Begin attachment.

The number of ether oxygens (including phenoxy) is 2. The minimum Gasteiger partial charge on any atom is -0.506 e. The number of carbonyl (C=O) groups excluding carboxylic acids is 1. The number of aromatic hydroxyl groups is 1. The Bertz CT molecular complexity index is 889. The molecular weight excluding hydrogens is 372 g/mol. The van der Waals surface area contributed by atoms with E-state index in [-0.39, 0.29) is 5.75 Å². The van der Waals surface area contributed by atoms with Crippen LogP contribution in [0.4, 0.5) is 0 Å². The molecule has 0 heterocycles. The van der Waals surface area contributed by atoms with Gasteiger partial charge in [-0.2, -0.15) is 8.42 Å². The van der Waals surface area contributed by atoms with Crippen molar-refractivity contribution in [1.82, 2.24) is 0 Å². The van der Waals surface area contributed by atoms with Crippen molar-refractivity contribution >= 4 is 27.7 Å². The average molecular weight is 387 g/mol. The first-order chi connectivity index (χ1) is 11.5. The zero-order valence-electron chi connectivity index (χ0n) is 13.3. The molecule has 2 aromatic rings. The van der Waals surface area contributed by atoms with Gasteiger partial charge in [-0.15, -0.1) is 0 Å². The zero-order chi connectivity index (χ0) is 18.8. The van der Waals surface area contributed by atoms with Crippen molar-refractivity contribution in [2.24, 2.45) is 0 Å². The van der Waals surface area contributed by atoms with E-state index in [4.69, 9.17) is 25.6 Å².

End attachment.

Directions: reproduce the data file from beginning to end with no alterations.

The number of ether oxygens (including phenoxy) is 2. The minimum Gasteiger partial charge on any atom is -0.506 e. The number of carbonyl (C=O) groups excluding carboxylic acids is 1. The number of aromatic hydroxyl groups is 1. The Bertz CT molecular complexity index is 889. The molecular weight excluding hydrogens is 372 g/mol. The van der Waals surface area contributed by atoms with E-state index in [-0.39, 0.29) is 5.75 Å². The van der Waals surface area contributed by atoms with Crippen LogP contribution in [0.4, 0.5) is 0 Å². The molecule has 0 heterocycles. The van der Waals surface area contributed by atoms with Gasteiger partial charge in [-0.2, -0.15) is 8.42 Å². The van der Waals surface area contributed by atoms with Crippen molar-refractivity contribution in [1.82, 2.24) is 0 Å². The van der Waals surface area contributed by atoms with Crippen molar-refractivity contribution >= 4 is 27.7 Å². The average molecular weight is 387 g/mol. The first-order chi connectivity index (χ1) is 11.5. The zero-order valence-electron chi connectivity index (χ0n) is 13.3. The molecule has 2 aromatic rings. The van der Waals surface area contributed by atoms with Gasteiger partial charge in [-0.15, -0.1) is 0 Å². The zero-order chi connectivity index (χ0) is 18.8. The van der Waals surface area contributed by atoms with Crippen molar-refractivity contribution in [2.24, 2.45) is 0 Å². The van der Waals surface area contributed by atoms with E-state index in [4.69, 9.17) is 25.6 Å².